Here is a rubric that is used by faculty in the School of Art at the University of Cincinnati to grade the written thesis papers of their studio art seniors. Please note that they chose to focus the grading process on three main areas: Content, Sources and Mechanics. These items cover everything that faculty want to see in the document, and enabled them to keep the rubric relatively simple.
This rubric also ties in directly to one of the three learning outcomes for the course, specifically:
“Students will demonstrate their ability to research and articulate their visual thesis project and its connections to art history, to contemporary art, and the cultural milieu through verbal and written critical discourse.”
This rubric enables faculty to see very clearly which students are achieving that outcome and which aren’t.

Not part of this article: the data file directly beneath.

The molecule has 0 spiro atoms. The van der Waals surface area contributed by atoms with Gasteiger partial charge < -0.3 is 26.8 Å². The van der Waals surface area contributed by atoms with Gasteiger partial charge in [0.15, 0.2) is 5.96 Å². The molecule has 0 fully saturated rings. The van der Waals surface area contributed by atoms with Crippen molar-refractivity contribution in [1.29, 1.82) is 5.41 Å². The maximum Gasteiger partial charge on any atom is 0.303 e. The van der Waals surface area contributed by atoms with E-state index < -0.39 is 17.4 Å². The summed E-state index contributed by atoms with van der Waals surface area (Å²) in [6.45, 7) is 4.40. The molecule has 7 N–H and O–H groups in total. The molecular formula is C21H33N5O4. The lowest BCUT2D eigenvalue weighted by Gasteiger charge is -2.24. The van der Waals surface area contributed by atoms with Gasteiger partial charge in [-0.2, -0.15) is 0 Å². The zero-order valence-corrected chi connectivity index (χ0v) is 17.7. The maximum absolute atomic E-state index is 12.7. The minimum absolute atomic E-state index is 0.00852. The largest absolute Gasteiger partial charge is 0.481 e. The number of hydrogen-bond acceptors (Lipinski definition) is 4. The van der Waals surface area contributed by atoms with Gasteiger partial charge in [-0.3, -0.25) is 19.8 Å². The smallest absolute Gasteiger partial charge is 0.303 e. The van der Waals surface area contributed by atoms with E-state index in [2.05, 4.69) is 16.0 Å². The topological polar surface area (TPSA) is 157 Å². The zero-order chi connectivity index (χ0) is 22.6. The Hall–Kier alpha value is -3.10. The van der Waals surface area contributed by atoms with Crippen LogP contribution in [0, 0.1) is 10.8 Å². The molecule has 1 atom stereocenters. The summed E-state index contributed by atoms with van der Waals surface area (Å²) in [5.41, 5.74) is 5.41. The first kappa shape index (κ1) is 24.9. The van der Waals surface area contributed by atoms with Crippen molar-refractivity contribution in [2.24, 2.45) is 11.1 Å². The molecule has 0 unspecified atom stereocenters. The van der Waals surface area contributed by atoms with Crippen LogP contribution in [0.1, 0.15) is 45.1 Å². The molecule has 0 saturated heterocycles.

There is a lot of chatter in the education community about Self-Assessment. In feeling somewhat dissatisfied that my rubrics are often more useful to me than to my students, I decided this fall to institute more consistent self-assessment into assignments. This assessment has taken two forms – the most obvious is actually giving them the rubric and asking them to complete it and turn it in with the project (the hope here is that this will provoke them to actually read the rubric!). The second is providing them with a series of questions about their work. The goal for me with self-assessment is that they think through what they are doing, rather than waiting for a longed for, but often mysterious grade from me. In the past I have asked them to write a self-evaluation with their projects, building up to an overall statement by the end of the semester. My new approach is giving them self-assessment questions tailored to the assignments.